to do was to "check the kernel DRM version support, and exit with an error
if it doesn't match"?
See what I'm saying? What I care about is that right now, it's impossible
to switch kernels on a particular setup. That makes it effectively
impossible to test new kernels sanely. And that really is a _technical_
In the end, Airlie helped him get both of the proper libraries installed on
his system, with a symbolic link to (manually) choose between them. That
was enough to allow testing of the kernel, thus Torvalds didn't revert the
Nouveau patch in question. But there is a larger question here: When
should a user-space interface be allowed to change, and, just how should it
The Nouveau developers seem rather unhappy that Torvalds and others are
trying to change their development model, at least partially because they
never requested that Nouveau be merged. But Torvalds is not really pushing
the Nouveau developers so much as he is pushing the distributor who shipped
Nouveau to handle these kinds of problems. In his opinion, once a major
distributor has shipped a library/kernel combination that worked, it is
responsible for ensuring that it continues to work, especially for those
who might want to run newer kernels.
The problem for testers exists because the distribution, in this case
Fedora, shipped the driver before getting it into the upstream kernel,
which violates the "upstream first" principle. Torvalds makes it clear that merging the code didn't
cause the problem, shipping it did:
So the watershed moment was _never_ the "Linus merged it". The watershed
moment was always "Fedora started shipping it". That's when the problems
with a standard upstream kernel started.
Alan Cox disagrees, even quoting Torvalds
from 2004 back at himself, because the Nouveau developers are just developing the way
they always have; it's not their fault that the code was shipped and is now
Someone who never made a commitment to stability decided to do the
logical thing. They deleted all the old broken interfaces, they cleaned
up their ioctls numbering and they tided up afterwards. I read it as the
action of someone who simply doesnt acknowledge that you have a right to
control their development and is continuing to work in the way they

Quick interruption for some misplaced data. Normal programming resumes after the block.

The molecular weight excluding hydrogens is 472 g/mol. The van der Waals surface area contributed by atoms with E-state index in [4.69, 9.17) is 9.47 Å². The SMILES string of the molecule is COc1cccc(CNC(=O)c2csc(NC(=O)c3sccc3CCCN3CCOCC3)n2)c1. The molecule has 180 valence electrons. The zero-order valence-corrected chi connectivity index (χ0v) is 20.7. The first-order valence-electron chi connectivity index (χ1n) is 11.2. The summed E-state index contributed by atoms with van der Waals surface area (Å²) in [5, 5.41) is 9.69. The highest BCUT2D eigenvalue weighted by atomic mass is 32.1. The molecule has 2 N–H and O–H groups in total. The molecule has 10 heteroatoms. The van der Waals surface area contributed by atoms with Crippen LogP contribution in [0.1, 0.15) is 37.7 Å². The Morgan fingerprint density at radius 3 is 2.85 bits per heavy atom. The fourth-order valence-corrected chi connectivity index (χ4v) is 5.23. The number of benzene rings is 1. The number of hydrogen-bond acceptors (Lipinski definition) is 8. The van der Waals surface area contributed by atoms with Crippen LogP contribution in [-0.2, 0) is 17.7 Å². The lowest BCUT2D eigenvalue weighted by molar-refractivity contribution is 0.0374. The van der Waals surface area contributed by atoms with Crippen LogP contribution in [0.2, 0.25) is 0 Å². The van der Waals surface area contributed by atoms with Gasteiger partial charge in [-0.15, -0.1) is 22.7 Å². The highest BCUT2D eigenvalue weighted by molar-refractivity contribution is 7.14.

But the consensus, at least among those who aren't graphics driver developers,
seems to be that user-space interfaces should only be phased out gradually.
gives users and distributions plenty of time to gracefully handle the
interface change. That is essentially how mainline interface changes are
done; even though user-space interfaces are supposed to be maintained
forever, they sometimes do change—after a long deprecation period.
In fact, Ingo Molnar claimed that breaking
an ABI often leads to projects that either die on the vine or do not
achieve the success that they could:
I have _never_ seen a situation where in hindsight breaking the ABI of a
widely deployed project could be considered 'good', for just about any sane
definition of 'good'.
It's really that simple IMO. There's very few unconditional rules in OSS, but
this is one of them.
Ted Ts'o sees handling interface changes gracefully as part of being a
conscientious member of the community. If developers don't want to work
that way, they shouldn't get their code included into distributions:
You say you don't want to do that? Then keep it to your self and
don't get it dropped into popular distributions like Fedora or Ubuntu.
You want a larger pool of testers? Great! The price you need to pay
for that is to be able to do some kind of of ABI versioning so that
you don't have "drop dead flag days".
Had this occurred with a different driver, say for an obscure WiFi device, it is likely there would have been less, or no, outcry. Because X
is such an important, visible part of a user's experience, as well as an
essential tool for testers, breaking it is difficult to hide. Torvalds
has always pushed for more testing of the latest mainline kernels, so it
shouldn't come as a huge surprise that he was less than happy with what
This situation has cropped up in various guises along the way. While
developers would like to believe they can control when an ABI falls under
the compatibility guarantee, that really is almost never the case. Once
the interface gets merged, and user space starts to use it, there will be
pressure to maintain it. It makes for a more difficult development
environment in some ways, but the benefit for users is large.